Shipping Routes

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Motorways of the Sea provide an alternative and often complementary solution to road freight and are designed to let trucks, containers and vehicles travel by ship, thus enhancing the importance of maritime transport.
This type of transport not only reduces traffic on roads and motorways, it also significantly reduces air pollution, saves on freight costs and, in many cases, on travel time, thanks to increasingly modern fleets and fast Ro-Ro vessels.
Motorways of the Sea are also based on the concept of intermodality, where goods are quickly unloaded and reloaded between different means of transport.
As described by Decision 884/2004 of the European Parliament and of the Council of 29 April 2004 “The trans-European network of motorways of the sea is intended to concentrate flows of freight on sea-based logistical routes in such a way as to improve existing maritime links or to establish new viable, regular and frequent maritime links for the transport of goods between Member States so as to reduce road congestion and/or improve access to peripheral and island regions and States. Motorways of the sea should not exclude the combined transport of people and goods, provided that goods are predominant“.

The objectives of the Motorways of the Sea are:

  • to improve existing maritime links between EU Member States;
  • to implement new, convenient, regular and frequent services;
  • to reduce road congestion;
  • to improve access to peripheral islands, regions and States;
  • to reduce environmental pollution.

The Green Corridor is an initiative aimed at strengthening and rationalising the cooperation between Italy and Egypt in the agro-food industry. The objective is to increase exports of Egyptian fruit and vegetables to Italy and, through the latter, to Europe, and also to open up Egyptian markets to certain Italian fruit and vegetables. The idea of creating a “Corridor” between Egypt and Europe through Italy has originated from the need to satisfy growing European demand for fresh fruit and vegetables in the period when the European fruit and vegetables market does not have its own production for seasonal reasons.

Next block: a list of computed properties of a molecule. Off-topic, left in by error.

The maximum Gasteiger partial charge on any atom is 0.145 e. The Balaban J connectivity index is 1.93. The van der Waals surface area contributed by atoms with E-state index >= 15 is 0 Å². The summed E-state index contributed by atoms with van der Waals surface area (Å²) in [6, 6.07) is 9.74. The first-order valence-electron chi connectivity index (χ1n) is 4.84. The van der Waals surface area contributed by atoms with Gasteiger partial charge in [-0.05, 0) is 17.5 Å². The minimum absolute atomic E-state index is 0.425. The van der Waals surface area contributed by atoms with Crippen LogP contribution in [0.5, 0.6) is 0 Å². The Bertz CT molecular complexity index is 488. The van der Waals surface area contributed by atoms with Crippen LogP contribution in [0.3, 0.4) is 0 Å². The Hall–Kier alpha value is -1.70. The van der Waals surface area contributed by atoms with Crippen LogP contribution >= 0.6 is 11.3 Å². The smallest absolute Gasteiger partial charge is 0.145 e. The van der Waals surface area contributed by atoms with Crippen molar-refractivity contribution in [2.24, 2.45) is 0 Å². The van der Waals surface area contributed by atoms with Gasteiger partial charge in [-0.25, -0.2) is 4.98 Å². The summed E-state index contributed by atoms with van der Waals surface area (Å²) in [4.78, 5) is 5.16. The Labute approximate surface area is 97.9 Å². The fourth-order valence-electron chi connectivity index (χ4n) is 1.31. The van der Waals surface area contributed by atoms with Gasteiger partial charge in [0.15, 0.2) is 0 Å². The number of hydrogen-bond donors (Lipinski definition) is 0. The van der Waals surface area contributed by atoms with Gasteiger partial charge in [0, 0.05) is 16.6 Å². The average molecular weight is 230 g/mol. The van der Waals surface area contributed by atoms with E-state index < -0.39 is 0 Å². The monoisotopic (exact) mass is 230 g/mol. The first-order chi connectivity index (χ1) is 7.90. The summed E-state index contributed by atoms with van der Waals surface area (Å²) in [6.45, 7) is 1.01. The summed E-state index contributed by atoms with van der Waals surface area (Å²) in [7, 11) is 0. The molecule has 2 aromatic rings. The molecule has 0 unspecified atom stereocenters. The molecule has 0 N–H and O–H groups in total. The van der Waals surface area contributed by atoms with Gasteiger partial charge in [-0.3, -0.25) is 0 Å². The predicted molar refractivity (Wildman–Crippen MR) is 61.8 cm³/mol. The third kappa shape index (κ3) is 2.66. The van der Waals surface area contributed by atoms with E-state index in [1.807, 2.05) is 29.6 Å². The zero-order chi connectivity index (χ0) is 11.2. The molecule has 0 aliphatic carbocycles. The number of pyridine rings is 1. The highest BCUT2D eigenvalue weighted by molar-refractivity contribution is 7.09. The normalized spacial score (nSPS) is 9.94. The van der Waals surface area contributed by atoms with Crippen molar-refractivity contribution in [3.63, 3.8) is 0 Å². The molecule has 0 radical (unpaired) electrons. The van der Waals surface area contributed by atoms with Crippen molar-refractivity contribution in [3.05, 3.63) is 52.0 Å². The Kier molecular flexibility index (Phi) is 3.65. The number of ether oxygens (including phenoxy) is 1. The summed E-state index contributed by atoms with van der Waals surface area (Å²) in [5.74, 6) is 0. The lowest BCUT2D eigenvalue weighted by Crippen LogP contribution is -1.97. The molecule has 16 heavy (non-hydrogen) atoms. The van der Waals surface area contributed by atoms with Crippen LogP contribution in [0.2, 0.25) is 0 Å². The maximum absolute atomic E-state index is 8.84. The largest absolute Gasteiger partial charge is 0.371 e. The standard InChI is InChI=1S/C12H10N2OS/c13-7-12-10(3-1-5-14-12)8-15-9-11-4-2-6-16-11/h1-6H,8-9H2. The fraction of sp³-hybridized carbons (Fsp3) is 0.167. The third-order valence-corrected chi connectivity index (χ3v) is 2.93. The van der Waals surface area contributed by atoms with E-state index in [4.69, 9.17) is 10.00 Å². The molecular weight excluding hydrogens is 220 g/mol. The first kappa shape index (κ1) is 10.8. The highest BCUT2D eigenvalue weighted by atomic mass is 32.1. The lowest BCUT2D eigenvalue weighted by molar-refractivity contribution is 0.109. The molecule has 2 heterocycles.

Potatoes and onions are the main products arriving in Trieste after crossing the Green Corridor (Alexandria-Trieste), along with more perishable products like pomegranates and peppers, which are then distributed in Italy and the rest of Europe.

With regard to IT infrastructure, the Port of Trieste is becoming competitive in an age when almost all loading documents travel ahead on the web. In fact, to allow the port facilities to receive modern types of traffic, work in the docks has become more highly automated and mechanised, and maritime and port activities are being increasingly synchronised with road and rail transport (intermodal systems and logistics), thanks to the introduction of the latest technological innovations (like tracking and tracing) and user-friendly electronic devices to manage and coordinate the products transported. The Port has been equipped with broadband fibre-optic connectivity infrastructure that has recently been integrated with a high-speed WI-FI network.

Austria, Germany and Turkey are all countries of great importance for the Trieste economy. Studies conducted by the University of Trieste have shown that about 60% of the cargo handled by the Port originates from or is bound for Austria. Other research has estimated at 3,500 TEUs per week the potential additional Austrian traffic that could be diverted from North European ports and directed to the Port of Trieste.
Turkey has established a strategic relationship with the Port of Trieste in the last decade, leading to the creation and development of what is now the Mediterranean’s most crowded “Motorway of the Sea”.
Several Turkish shipping companies have started Ro-Ro ferry services between Trieste and ports such as Istanbul, Mersin, Cesme and Ambarli, producing around 5.5 million tons of traffic a year and hence a valuable source of cargo handling income for the Port.
About a third of the total trade between Europe and Turkey passes through the Port of Trieste, including the regular shipments of automotive components sent from Germany, France and Britain to assembly plants in Turkey.